Saturday, February 20, 2021

The Adventures of Ellery Queen (1934)

 

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This is a collection of 11 short stories:
  • The African Traveler, in which Ellery Queen has three of his students examine a corpse of a man just back from Africa at a crime scene, to try to solve the crime. Of course, all three get it wrong.
  • The Hanging Acrobat, in which an Acrobat's wife is found hanging backstage at the theatre. The puzzle is: why did the murderer pass up four possible weapons close at hand and commit the crime the most difficult possible way?
  • The One-Penny Black, in which one of two priceless postage stamps is stolen from a dealer. Who did it? And where did it go?
  • The Bearded Lady, in which a painter is murdered - and his dying clue is to paint a beard on a woman in a painting. What was he trying to tell us?
  • The Three Lame Men, in which a kidnapping goes bad and a woman dies unintentionally. Footprints indicates three men were involved - and all limping.
  • The Invisible Lover, in which competition for the girl results in one man dead and the other framed for murder. Ellery indulges in some night-time grave digging to examine the body.
  • The Teakwood Case, in which a man is murdered in his apartment, and the only clue is the one that is not there - his teakwood cigarette case, which is missing.
  • The Two-Headed Dog, in which Ellery stops at the Two-Headed Dog pub, and find a salesman murdered in his cabin; the same cabin a jewel thief used months earlier.
  • The Glass-Domed Clock, in which a curio shop owner is murdered, but leaves a mysterious dying message pointing to his killer.
  • The Seven Black Cats, in which a bedridden woman who hates cats, adopts one every week; all black with green eyes.
  • The Mad Tea Party, in which Ellery is invited to a friend's house for their son's birthday party, featuring a play of Alice in Wonderland. All is fine until the Mad Hatter, played by the host, disappears.

Review:

This collection of short stories is not too satisfying. The mysteries are so-so, generally needing a long stretch of imagination and complicated explanations as in all the early Queens. However, the stories are overshadowed by a lot of the baggage of the 1930's writing styles :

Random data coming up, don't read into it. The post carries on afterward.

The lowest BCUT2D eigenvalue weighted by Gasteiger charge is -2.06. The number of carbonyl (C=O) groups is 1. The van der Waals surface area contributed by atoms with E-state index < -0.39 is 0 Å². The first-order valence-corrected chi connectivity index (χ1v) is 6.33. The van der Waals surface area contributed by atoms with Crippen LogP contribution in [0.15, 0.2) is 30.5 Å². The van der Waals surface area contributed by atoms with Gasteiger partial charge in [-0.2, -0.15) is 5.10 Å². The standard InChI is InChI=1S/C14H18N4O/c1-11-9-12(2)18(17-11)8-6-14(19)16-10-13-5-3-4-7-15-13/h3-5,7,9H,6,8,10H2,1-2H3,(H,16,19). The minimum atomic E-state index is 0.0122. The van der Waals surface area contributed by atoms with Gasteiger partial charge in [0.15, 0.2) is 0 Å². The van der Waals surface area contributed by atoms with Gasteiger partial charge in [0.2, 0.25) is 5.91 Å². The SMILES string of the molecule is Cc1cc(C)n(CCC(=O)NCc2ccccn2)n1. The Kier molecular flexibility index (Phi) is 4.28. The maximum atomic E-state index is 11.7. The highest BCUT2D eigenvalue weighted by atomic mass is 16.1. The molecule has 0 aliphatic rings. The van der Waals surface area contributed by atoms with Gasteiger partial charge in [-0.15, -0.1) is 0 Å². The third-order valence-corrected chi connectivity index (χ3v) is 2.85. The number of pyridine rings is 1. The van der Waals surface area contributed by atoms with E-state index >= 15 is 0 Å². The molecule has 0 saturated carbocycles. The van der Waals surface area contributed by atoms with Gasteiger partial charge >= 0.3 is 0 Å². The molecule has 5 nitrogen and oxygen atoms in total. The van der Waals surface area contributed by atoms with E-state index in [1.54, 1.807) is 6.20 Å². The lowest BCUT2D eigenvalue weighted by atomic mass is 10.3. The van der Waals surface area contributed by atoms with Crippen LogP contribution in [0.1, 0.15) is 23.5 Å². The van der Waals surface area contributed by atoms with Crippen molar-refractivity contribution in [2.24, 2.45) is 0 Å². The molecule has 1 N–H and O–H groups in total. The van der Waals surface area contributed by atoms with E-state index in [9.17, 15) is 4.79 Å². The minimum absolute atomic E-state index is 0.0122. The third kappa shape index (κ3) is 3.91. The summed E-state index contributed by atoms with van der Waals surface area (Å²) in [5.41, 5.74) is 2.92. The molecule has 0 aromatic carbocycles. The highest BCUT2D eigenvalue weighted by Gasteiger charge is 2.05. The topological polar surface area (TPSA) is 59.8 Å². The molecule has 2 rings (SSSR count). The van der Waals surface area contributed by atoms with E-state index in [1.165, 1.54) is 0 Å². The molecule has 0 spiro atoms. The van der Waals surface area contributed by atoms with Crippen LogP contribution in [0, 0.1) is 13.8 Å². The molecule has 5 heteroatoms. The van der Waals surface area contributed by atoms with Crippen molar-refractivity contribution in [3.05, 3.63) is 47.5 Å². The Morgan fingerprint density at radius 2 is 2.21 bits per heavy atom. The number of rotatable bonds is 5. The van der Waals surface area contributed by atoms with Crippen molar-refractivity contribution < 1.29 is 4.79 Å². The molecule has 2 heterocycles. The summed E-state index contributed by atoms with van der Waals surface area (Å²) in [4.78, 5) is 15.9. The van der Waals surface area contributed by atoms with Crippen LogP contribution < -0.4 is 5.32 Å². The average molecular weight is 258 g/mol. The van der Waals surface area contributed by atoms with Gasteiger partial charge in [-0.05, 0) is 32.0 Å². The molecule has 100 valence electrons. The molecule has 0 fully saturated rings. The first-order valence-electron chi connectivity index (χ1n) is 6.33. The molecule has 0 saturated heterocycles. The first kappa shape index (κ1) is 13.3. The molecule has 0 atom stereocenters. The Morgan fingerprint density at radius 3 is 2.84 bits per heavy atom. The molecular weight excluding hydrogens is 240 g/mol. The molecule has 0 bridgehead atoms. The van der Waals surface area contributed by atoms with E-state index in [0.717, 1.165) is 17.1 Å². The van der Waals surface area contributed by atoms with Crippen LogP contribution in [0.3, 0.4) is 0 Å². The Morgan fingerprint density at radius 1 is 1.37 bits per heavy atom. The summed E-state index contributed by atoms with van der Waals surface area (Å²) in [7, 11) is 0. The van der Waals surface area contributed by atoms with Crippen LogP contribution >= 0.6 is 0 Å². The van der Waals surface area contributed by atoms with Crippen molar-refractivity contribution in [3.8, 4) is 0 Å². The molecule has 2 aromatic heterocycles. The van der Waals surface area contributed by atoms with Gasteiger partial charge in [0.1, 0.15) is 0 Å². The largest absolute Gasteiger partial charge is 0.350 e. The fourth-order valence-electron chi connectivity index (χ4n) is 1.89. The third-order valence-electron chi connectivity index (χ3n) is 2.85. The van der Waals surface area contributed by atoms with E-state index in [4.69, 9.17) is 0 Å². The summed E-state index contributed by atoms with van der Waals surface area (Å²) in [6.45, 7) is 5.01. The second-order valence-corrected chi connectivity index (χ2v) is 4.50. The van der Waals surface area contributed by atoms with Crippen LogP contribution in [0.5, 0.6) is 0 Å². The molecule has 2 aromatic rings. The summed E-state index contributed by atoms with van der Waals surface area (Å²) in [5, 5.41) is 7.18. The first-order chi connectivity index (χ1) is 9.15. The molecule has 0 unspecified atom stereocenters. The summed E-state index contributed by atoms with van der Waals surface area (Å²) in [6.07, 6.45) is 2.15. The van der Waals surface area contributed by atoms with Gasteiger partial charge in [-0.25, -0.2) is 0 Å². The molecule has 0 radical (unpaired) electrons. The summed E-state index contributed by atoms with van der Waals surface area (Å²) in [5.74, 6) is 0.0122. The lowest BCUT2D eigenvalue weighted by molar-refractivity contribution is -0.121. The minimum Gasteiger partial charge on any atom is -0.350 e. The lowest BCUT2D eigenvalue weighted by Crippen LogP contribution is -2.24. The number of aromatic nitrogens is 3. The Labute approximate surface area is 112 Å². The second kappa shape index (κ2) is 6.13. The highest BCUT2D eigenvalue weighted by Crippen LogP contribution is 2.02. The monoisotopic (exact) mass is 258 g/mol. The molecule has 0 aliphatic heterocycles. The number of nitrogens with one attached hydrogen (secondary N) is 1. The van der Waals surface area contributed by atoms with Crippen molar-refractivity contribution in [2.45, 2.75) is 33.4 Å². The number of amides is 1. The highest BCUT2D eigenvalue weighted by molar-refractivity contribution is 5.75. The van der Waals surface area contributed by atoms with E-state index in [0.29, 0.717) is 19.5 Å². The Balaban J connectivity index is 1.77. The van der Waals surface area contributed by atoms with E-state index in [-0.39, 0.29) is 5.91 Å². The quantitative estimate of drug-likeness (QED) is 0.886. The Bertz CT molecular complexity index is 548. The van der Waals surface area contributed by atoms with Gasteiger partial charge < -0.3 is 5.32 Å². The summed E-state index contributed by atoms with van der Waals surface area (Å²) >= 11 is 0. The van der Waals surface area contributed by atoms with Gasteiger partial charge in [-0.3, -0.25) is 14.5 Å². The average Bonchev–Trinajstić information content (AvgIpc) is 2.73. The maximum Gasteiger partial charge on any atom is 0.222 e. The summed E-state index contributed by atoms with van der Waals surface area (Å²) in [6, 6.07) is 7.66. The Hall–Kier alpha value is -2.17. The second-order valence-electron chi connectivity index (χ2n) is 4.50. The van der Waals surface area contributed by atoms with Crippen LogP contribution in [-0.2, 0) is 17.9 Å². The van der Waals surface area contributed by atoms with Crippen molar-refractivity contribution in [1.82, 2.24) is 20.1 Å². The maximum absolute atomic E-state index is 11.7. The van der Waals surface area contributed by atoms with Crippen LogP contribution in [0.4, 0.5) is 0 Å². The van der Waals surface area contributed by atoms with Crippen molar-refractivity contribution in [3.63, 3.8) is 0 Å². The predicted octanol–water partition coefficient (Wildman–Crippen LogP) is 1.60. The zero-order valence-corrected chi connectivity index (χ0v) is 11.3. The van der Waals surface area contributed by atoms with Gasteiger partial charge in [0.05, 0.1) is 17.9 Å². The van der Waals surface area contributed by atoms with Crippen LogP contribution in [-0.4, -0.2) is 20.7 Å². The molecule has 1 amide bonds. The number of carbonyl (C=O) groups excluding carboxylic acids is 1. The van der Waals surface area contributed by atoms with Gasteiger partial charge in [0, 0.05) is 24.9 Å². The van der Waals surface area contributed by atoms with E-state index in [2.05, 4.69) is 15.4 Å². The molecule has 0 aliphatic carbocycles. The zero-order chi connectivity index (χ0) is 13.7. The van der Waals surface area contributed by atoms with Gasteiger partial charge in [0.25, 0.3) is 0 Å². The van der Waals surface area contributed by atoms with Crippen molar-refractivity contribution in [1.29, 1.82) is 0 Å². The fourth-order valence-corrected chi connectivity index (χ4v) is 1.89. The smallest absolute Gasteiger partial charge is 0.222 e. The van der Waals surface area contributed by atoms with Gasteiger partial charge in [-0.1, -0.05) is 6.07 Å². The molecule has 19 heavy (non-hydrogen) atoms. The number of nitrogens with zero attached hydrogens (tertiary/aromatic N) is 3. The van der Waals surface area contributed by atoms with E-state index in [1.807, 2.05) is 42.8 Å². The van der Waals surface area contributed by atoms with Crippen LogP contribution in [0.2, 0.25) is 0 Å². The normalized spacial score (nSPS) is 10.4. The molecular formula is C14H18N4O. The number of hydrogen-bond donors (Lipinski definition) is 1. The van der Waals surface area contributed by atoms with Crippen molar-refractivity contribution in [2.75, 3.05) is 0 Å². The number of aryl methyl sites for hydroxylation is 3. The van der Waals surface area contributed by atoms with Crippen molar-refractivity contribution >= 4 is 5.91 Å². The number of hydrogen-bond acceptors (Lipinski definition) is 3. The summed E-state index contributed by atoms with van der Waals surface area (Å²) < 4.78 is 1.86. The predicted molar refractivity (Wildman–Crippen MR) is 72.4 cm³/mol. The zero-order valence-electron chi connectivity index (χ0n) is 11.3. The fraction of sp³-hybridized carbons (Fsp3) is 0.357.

Female gender stereotypes abound, especially in The African Traveler. The young woman student is patronized by Queen. It also irks me that women tend to be treated differently - why is it that a woman enters a scene, the writer provides a head-to-foot description of her clothing and accessories, but when a man enters a scene, nothing?

Pejorative racial terms are used for Black and mixed-race persons in Three Lame Men and The Teakwood Case. Granted, the n-word does not appear, but several others of their ilk do. Not only that, the appearance of a Black woman is only as a menial chambermaid in each.

Intentional harm to pets appears in Two Headed Dog and Seven Black Cats. Distasteful in the extreme. In a murder mystery, the murder victim usually deserves it, but innocent animals never do.

The best stories - by process of elimination - are The Hanging Acrobat, The One-Penny Black, and The Mad Tea Party. After subtracting the stories noted above, and two in which the dying victim spends his last precious moments constructing confounding dying messages (Bearded Lady and Glass-Domed Clock), they are pretty much the only ones remaining.

There is a sequel about ten years later: The New Adventures of Ellery Queen. I will try that one.






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